For people who are in their fourth year of college or have been in Trinity for four years, they will have now studied under a total of three different exam structures; the most recent being exams after Christmas. This new exam structure was implemented after the coronavirus pandemic shut college down a number of weeks early last year and forced the majority of teaching and mentoring online. This also led to the introduction of online exams in the summer term and has now evolved into online exams after Christmas during the break. While for some this is a welcome relief as the pressures of assignments, unwatched lectures and too many hours spent on Netflix builds up, for others this is yet another one of Academic Registry’s solutions that don’t have the benefits of the student in mind.
The academic year of 2017/2018 was the last of many years in which exams from both the first and second semesters were held at the end of the academic year, usually in May. While this undoubtedly left a lot of time at Christmas to get involved with the dinners and society events which are typical of that time of year, there was an inordinate amount of pressure placed on the end of year exams as topics from Michaelmas Term were examined at the end of the second semester. The following year, Trinity changed to the model we are more familiar with now, that of exams at both Christmas and Summer, a much more balanced and equitable system where it avoids the Leaving Cert style scramble at the end of the year for exams.
“The Christmas break would have been a perfect opportunity to relax and unwind following a hectic semester but now, as exams are after Christmas, there will not be the possibility for this.”
While students were becoming adjusted to this, the pandemic hit, altering the lives of students to the point that they are almost unrecognisable. For the first semester, all lectures were online to avoid people going into college and all non-essential seminars and labs were also online. There was also a move by many of the schools within the college to have assessments focused more on continual assignments rather than on exams. Coupled with the fact that the majority of restaurants, bars and clubs were shut due to increased restrictions this meant there was more perceived pressure on students to study and attend lectures as there was quite literally nothing else to do.
A healthy balanced academic life also involves extracurricular activities and socialising; no one can sit at a desk every day of the week and expect to be sane by the end of it. As a result, the Christmas break would have been a perfect opportunity to relax and unwind following a hectic semester but now, as exams are after Christmas, there will not be the possibility for this. The potential for burn out early on in the academic year as students are understandably fed up with studying increases as exam timetables are also released.
“Having exams before Christmas would avoid this potential for burn out and allow people the chance to relax in front of the TV and focus on their mental health and physical health rather than sitting at a desk studying and stressing all day.”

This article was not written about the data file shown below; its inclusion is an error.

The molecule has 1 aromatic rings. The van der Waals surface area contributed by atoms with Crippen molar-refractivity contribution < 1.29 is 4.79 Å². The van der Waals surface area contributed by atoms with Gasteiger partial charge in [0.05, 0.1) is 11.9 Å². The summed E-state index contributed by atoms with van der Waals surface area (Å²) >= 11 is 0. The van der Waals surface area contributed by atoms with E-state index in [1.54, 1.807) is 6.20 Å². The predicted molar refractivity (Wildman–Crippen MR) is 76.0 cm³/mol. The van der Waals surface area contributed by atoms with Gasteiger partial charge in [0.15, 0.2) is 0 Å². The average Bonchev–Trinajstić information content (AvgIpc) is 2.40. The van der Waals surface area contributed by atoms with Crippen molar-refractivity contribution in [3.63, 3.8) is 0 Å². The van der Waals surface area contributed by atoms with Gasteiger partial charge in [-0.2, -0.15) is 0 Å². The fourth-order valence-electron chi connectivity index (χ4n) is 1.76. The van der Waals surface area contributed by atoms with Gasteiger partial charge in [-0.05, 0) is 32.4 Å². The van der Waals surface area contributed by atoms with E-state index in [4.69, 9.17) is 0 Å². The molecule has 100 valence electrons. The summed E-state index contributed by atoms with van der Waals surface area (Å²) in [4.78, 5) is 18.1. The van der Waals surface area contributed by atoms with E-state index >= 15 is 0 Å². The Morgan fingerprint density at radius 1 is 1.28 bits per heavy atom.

Having exams before Christmas would avoid this potential for burnout and allow people the chance to relax in front of the TV and focus on their mental and physical health, rather than sitting at a desk studying and stressing all day. This potential for burnout will also be coupled with an undeniable sense of guilt as a number of people return home for the Christmas holidays to spend time with their families and friends while attempting to balance the pressure of studying. For many this will be the first time home during the academic year as the threat the coronavirus poses has prevented many from traveling home due to fear of spreading the virus. Many students will likely have planned to use this time as a break from academics, and with the constant pressure of exams hanging over them it would only be natural to feel even more stressed and worried. Christmas is meant to be a holiday and taking this away from students is just another way in which they have been disadvantaged due to the pandemic.
Normally at this time of year people’s social calendars are blocked solid as Christmas dinners, 12 Pubs and general nights out come in a steady stream of chaotic craic. This year, the lead-up to Christmas unfortunately is not the same. Instead of standing in a crowd in Front Square watching the Christmas tree light up, we were informed of it online. Christmas dinners are booked as separate tables of six and everyone should be home by 11; in short, it’s a dismal social scene, but at least there is one. For the last month and a half students have been confined to college or home by the restrictions. Now finally over Christmas there is a chance to socialise again except this time, due to exams these nights will be associated with guilt and stress as people are afraid of writing themselves off. It has reduced students’ capacity to socialise, something that is much-needed during this time.
“By preventing students from having the time to recuperate and socialise after a heavy first semester that was tainted by restrictions, there is a real risk of burnout and lack of motivation for students who are already under a lot of stress.”
While moving exams to Christmas was a necessary evil on behalf of the college as teaching was delayed at the start of the semester, more could have been done to facilitate students. Teaching could have been started a week earlier to compensate for this problem. By preventing students from having the time to recuperate and socialise after a heavy first semester that was tainted by restrictions, there is a real risk of burnout and lack of motivation for students who are already under a lot of stress.